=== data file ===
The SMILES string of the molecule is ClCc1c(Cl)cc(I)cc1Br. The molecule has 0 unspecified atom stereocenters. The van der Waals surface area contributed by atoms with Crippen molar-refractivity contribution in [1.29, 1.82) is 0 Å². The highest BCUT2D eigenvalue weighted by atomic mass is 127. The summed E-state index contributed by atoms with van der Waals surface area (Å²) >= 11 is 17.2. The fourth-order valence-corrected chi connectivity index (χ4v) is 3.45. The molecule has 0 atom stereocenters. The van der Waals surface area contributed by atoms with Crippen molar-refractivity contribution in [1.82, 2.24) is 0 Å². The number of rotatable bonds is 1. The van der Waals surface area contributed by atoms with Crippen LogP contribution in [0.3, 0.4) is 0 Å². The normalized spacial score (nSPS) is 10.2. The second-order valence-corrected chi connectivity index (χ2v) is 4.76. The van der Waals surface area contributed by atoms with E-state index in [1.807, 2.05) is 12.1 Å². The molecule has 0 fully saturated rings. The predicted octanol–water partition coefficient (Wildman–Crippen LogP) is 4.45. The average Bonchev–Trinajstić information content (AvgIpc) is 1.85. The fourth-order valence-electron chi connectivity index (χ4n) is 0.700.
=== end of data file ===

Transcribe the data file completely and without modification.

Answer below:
The SMILES string of the molecule is ClCc1c(Cl)cc(I)cc1Br. The molecule has 0 unspecified atom stereocenters. The van der Waals surface area contributed by atoms with Crippen molar-refractivity contribution in [1.29, 1.82) is 0 Å². The highest BCUT2D eigenvalue weighted by atomic mass is 127. The summed E-state index contributed by atoms with van der Waals surface area (Å²) >= 11 is 17.2. The fourth-order valence-corrected chi connectivity index (χ4v) is 3.45. The molecule has 0 atom stereocenters. The van der Waals surface area contributed by atoms with Crippen molar-refractivity contribution in [1.82, 2.24) is 0 Å². The number of rotatable bonds is 1. The van der Waals surface area contributed by atoms with Crippen LogP contribution in [0.3, 0.4) is 0 Å². The normalized spacial score (nSPS) is 10.2. The second-order valence-corrected chi connectivity index (χ2v) is 4.76. The van der Waals surface area contributed by atoms with E-state index in [1.807, 2.05) is 12.1 Å². The molecule has 0 fully saturated rings. The predicted octanol–water partition coefficient (Wildman–Crippen LogP) is 4.45. The average Bonchev–Trinajstić information content (AvgIpc) is 1.85. The fourth-order valence-electron chi connectivity index (χ4n) is 0.700.